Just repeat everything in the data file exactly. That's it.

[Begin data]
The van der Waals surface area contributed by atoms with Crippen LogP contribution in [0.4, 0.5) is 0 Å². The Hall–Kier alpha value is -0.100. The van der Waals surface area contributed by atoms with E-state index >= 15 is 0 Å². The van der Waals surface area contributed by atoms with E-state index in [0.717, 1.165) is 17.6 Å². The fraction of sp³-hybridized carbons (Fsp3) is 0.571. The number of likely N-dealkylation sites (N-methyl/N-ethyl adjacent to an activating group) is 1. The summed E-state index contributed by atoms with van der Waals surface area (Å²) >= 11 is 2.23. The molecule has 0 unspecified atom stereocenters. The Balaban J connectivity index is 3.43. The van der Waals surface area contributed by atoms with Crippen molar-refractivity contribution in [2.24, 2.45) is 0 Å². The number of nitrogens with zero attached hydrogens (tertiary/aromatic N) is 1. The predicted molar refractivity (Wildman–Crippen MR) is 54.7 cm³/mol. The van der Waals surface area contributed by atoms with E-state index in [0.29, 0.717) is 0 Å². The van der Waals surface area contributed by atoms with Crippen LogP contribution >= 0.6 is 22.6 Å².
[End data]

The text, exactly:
The van der Waals surface area contributed by atoms with Crippen LogP contribution in [0.4, 0.5) is 0 Å². The Hall–Kier alpha value is -0.100. The van der Waals surface area contributed by atoms with E-state index >= 15 is 0 Å². The van der Waals surface area contributed by atoms with E-state index in [0.717, 1.165) is 17.6 Å². The fraction of sp³-hybridized carbons (Fsp3) is 0.571. The number of likely N-dealkylation sites (N-methyl/N-ethyl adjacent to an activating group) is 1. The summed E-state index contributed by atoms with van der Waals surface area (Å²) >= 11 is 2.23. The molecule has 0 unspecified atom stereocenters. The Balaban J connectivity index is 3.43. The van der Waals surface area contributed by atoms with Crippen molar-refractivity contribution in [2.24, 2.45) is 0 Å². The number of nitrogens with zero attached hydrogens (tertiary/aromatic N) is 1. The predicted molar refractivity (Wildman–Crippen MR) is 54.7 cm³/mol. The van der Waals surface area contributed by atoms with E-state index in [0.29, 0.717) is 0 Å². The van der Waals surface area contributed by atoms with Crippen LogP contribution >= 0.6 is 22.6 Å².